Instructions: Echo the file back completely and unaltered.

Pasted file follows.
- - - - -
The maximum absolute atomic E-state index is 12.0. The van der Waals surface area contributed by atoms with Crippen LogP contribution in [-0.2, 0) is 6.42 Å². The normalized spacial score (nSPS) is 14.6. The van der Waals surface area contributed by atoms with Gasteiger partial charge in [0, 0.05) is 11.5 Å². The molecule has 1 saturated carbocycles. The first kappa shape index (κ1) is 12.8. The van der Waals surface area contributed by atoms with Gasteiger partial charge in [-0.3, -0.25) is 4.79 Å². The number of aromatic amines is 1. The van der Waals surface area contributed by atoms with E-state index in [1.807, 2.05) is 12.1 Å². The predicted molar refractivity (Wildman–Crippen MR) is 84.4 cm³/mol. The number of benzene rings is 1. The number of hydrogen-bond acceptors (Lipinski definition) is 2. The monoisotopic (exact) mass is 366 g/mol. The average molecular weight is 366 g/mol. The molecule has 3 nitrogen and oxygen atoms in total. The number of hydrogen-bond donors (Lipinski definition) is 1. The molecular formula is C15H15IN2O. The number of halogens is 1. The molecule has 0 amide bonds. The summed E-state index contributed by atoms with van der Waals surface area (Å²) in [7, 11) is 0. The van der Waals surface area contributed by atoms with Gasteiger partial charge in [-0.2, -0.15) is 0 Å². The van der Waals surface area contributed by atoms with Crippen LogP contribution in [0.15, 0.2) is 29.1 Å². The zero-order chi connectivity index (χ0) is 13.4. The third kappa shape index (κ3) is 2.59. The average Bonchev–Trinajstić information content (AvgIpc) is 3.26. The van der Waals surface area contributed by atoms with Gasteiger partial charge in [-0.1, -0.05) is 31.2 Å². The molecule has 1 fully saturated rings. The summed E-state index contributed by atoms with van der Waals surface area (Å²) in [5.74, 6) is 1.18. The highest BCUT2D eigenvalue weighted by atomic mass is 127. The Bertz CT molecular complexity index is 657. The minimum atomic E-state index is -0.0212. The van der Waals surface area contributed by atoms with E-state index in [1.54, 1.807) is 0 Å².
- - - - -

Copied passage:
The maximum absolute atomic E-state index is 12.0. The van der Waals surface area contributed by atoms with Crippen LogP contribution in [-0.2, 0) is 6.42 Å². The normalized spacial score (nSPS) is 14.6. The van der Waals surface area contributed by atoms with Gasteiger partial charge in [0, 0.05) is 11.5 Å². The molecule has 1 saturated carbocycles. The first kappa shape index (κ1) is 12.8. The van der Waals surface area contributed by atoms with Gasteiger partial charge in [-0.3, -0.25) is 4.79 Å². The number of aromatic amines is 1. The van der Waals surface area contributed by atoms with E-state index in [1.807, 2.05) is 12.1 Å². The predicted molar refractivity (Wildman–Crippen MR) is 84.4 cm³/mol. The number of benzene rings is 1. The number of hydrogen-bond acceptors (Lipinski definition) is 2. The monoisotopic (exact) mass is 366 g/mol. The average molecular weight is 366 g/mol. The molecule has 3 nitrogen and oxygen atoms in total. The number of hydrogen-bond donors (Lipinski definition) is 1. The molecular formula is C15H15IN2O. The number of halogens is 1. The molecule has 0 amide bonds. The summed E-state index contributed by atoms with van der Waals surface area (Å²) in [7, 11) is 0. The van der Waals surface area contributed by atoms with Gasteiger partial charge in [-0.2, -0.15) is 0 Å². The van der Waals surface area contributed by atoms with Crippen LogP contribution in [0.15, 0.2) is 29.1 Å². The zero-order chi connectivity index (χ0) is 13.4. The third kappa shape index (κ3) is 2.59. The average Bonchev–Trinajstić information content (AvgIpc) is 3.26. The van der Waals surface area contributed by atoms with Gasteiger partial charge in [-0.1, -0.05) is 31.2 Å². The molecule has 1 fully saturated rings. The summed E-state index contributed by atoms with van der Waals surface area (Å²) in [5.74, 6) is 1.18. The highest BCUT2D eigenvalue weighted by atomic mass is 127. The Bertz CT molecular complexity index is 657. The minimum atomic E-state index is -0.0212. The van der Waals surface area contributed by atoms with E-state index in [1.54, 1.807) is 0 Å².